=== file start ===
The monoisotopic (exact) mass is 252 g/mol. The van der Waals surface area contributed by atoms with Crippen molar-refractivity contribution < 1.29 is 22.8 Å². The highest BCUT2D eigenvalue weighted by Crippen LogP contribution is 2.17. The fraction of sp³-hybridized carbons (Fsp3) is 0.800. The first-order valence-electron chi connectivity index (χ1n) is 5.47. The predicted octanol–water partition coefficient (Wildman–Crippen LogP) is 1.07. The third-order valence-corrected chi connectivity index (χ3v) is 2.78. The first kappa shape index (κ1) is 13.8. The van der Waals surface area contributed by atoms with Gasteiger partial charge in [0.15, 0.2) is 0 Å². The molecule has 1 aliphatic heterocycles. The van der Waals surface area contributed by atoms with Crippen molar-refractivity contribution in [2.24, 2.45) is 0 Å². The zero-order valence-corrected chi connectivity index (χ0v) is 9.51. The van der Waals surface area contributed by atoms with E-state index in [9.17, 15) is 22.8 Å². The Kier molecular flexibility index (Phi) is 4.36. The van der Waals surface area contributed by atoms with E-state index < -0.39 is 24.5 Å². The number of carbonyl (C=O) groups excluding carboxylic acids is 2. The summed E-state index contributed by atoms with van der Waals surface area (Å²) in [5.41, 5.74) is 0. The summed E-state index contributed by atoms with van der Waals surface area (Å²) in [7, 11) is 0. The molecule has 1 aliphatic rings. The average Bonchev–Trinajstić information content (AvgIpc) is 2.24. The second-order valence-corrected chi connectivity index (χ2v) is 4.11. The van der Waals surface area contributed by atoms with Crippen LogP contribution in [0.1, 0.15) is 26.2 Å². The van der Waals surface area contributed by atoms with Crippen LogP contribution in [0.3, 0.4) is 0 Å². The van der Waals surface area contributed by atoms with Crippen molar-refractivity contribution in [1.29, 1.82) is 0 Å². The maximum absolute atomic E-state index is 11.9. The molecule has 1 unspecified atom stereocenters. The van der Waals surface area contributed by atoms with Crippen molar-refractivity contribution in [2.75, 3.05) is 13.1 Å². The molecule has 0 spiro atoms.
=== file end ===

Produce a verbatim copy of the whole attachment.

The monoisotopic (exact) mass is 252 g/mol. The van der Waals surface area contributed by atoms with Crippen molar-refractivity contribution < 1.29 is 22.8 Å². The highest BCUT2D eigenvalue weighted by Crippen LogP contribution is 2.17. The fraction of sp³-hybridized carbons (Fsp3) is 0.800. The first-order valence-electron chi connectivity index (χ1n) is 5.47. The predicted octanol–water partition coefficient (Wildman–Crippen LogP) is 1.07. The third-order valence-corrected chi connectivity index (χ3v) is 2.78. The first kappa shape index (κ1) is 13.8. The van der Waals surface area contributed by atoms with Gasteiger partial charge in [0.15, 0.2) is 0 Å². The molecule has 1 aliphatic heterocycles. The van der Waals surface area contributed by atoms with Crippen molar-refractivity contribution in [2.24, 2.45) is 0 Å². The zero-order valence-corrected chi connectivity index (χ0v) is 9.51. The van der Waals surface area contributed by atoms with E-state index in [9.17, 15) is 22.8 Å². The Kier molecular flexibility index (Phi) is 4.36. The van der Waals surface area contributed by atoms with E-state index < -0.39 is 24.5 Å². The number of carbonyl (C=O) groups excluding carboxylic acids is 2. The summed E-state index contributed by atoms with van der Waals surface area (Å²) in [5.41, 5.74) is 0. The summed E-state index contributed by atoms with van der Waals surface area (Å²) in [7, 11) is 0. The molecule has 1 aliphatic rings. The average Bonchev–Trinajstić information content (AvgIpc) is 2.24. The second-order valence-corrected chi connectivity index (χ2v) is 4.11. The van der Waals surface area contributed by atoms with Crippen LogP contribution in [0.1, 0.15) is 26.2 Å². The van der Waals surface area contributed by atoms with Crippen LogP contribution in [0.3, 0.4) is 0 Å². The van der Waals surface area contributed by atoms with Crippen molar-refractivity contribution in [1.29, 1.82) is 0 Å². The maximum absolute atomic E-state index is 11.9. The molecule has 1 unspecified atom stereocenters. The van der Waals surface area contributed by atoms with Crippen molar-refractivity contribution in [2.75, 3.05) is 13.1 Å². The molecule has 0 spiro atoms.